It's a chilling theory to ponder as one enters the museum's Hall of the Ice Age and continues on to the present age.

"Jurassic Park" movie-goers might mistakenly think the great dinosaur rush is just occurring, but it happened in Canada from 1910 to 1917, when 35 new species of "terrible lizards" (what "dinosaur" means in Greek) were discovered in a desolate region that later became the Dinosaur Provincial Park.

The park is located two hours southeast of Drumheller and is the source of the majority of bones inside the Tyrrell Museum. This 16,000-acre tract is generally recognized as the richest fossil bed in the world.

Here in the heart of Canada's most spectacular stretch of badlands, large numbers of dinosaurs once thrived beside a tropical inland sea that has since evolved into a landscape of sculpted, multicolored sandstone.

Virtually one member from every known dinosaur family is entombed here. One dig site alone -- the Centrosaurus Bone Bed -- yields an incredible 60 dinosaur fragments per square yard. More than 300 complete specimens have been unearthed.

The park is so rich in fossils that 90 percent of the grounds are restricted, lest some of the fossils get damaged by visitors. Plan on taking the popular guided bus tour. Along the way, you can see dinosaur finds being prepared in a field station of the Royal Tyrrell Museum. Displays inside the field station depict what it was like on the planet 75 million years ago.

About two hours west, just as one enters Calgary, a terrifying tyrannosaur rises above the highway like a scene from a Godzilla movie. This isthe Calgary Zoo's Prehistoric Park, where 26 life-sized dinosaurs reside among manicured Mesozoic meadows composed of the oldest surviving species of plant life. The leafy survivors of the Carboniferous Period make this park more than just a reproduction of the past.


Allow at least four hours to see the Royal Tyrrell Museum and adjacent badlands, and a full day or more to tour the entire "Triassic Triangle."

Admission to the museum and adjacent Midland Provincial Park is $5 for adults, $2 for children.

During July and August, volunteers are invited to join in actual digs, spending a day in a dinosaur quarry minutes from the museum. Digs start at 8:30 a.m. daily, and the price ($75) includes transportation from the museum and lunch. Book early -- 14 is the maximum number of daily participants.

If a day of digging sounds too exhausting, join a 90-minute "Dig Watch" to see an excavation in progress and learn what's being unearthed. Cost: $8. For more information, contact the museum, (403) 823-7707.

* From Drumheller, it's a two-hour drive to Dinosaur Provincial Park, which is located near the town of Brooks. Admission to the park is free. The Royal Tyrrell Museum Field Station is open from 8:15 a.m. until 9 p.m. A two-hour guided bus tour costs $4.50 for adults, $2.25 for children ages 6-15. For more information about the park and camping there, call (403) 378-4342.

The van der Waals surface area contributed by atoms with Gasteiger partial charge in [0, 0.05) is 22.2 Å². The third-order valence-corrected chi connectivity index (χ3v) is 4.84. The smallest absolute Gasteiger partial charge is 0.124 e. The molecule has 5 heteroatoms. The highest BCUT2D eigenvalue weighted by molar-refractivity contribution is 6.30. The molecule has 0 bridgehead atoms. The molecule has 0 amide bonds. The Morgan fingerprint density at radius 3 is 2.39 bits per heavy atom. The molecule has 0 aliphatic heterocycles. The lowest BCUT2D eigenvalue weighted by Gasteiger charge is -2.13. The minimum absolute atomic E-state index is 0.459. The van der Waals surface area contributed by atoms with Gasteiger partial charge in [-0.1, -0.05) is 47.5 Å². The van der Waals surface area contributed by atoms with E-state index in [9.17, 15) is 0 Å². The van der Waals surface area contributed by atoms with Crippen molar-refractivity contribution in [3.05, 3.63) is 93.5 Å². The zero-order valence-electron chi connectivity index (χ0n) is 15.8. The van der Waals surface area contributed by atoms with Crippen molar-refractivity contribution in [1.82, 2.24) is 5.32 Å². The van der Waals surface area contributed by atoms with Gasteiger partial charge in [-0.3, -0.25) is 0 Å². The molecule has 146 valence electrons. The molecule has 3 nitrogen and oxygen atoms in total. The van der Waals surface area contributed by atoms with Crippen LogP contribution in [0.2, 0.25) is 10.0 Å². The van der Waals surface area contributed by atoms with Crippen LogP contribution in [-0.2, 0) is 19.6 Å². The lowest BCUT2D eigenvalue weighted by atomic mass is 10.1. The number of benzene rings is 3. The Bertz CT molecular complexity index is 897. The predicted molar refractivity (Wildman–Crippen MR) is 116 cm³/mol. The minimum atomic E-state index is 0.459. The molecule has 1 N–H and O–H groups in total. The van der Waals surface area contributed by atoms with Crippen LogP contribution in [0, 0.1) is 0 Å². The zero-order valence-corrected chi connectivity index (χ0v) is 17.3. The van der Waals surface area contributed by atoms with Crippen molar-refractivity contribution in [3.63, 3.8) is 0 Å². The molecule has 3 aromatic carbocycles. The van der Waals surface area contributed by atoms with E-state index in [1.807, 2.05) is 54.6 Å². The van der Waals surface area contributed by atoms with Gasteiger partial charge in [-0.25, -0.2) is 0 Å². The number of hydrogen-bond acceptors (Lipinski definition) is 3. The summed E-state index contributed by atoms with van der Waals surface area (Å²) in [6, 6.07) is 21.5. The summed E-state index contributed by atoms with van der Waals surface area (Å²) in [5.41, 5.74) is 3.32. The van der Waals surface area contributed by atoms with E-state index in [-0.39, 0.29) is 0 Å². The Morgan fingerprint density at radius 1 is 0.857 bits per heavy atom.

* From Dinosaur Provincial Park, it's a two-hour drive to Calgary Zoo's Prehistoric Park. Zoo admission: $5 adults, $2.50 children. For more information, call (403) 232-9372.

For road maps, weather information and brochures on Alberta and the dinosaur parks, contact Travel Alberta, (800) 661-8888.


The Dinosaur World Tour, in Edmonton through July 25, is billing itself as "The Greatest Show Unearthed!" It claims to be the largest touring dinosaur showcase ever conceived.

Offering the festive atmosphere of a world's fair, Dinosaur World Tour offers a glimpse of the century's greatest finds from China's Gobi Desert, Canada's high Arctic and Alberta's badlands. Not only does it display never-before-seen dinosaurs, it also features the "Dinosaur World Premiere Festival," an extravaganza of comedy, music, rides and entertainment.

Guests wander through a re-created Gobi Desert paleontologist's base camp, dig for bones, reassemble skeletons, cast dinosaur footprints and participate in "Jurassic Jeopardy," a game show.

Tickets cost $15 for adults and $10 for children ages 5 to 16. Admission is by reservation only, because the show limits attendance to ensure everyone has the opportunity to fully enjoy all exhibits. For information, call (403) 944-0909.

For the do-it-yourself dinosaur enthusiast who prefers to fly and drive, Climax Tours of Calgary offers a six-night, seven-day "Introduction to Paleontology" package.

Guests receive an informative briefing at the airport, then are sent on their way in a mid-sized car (with unlimited mileage), road maps, itinerary and cooler supplied with drinks and juices. Climax Tours makes all arrangements for accommodations, museums and dinosaur digs as well. For information, call (403) 283-1131.

) -- Allen and Ellie Deever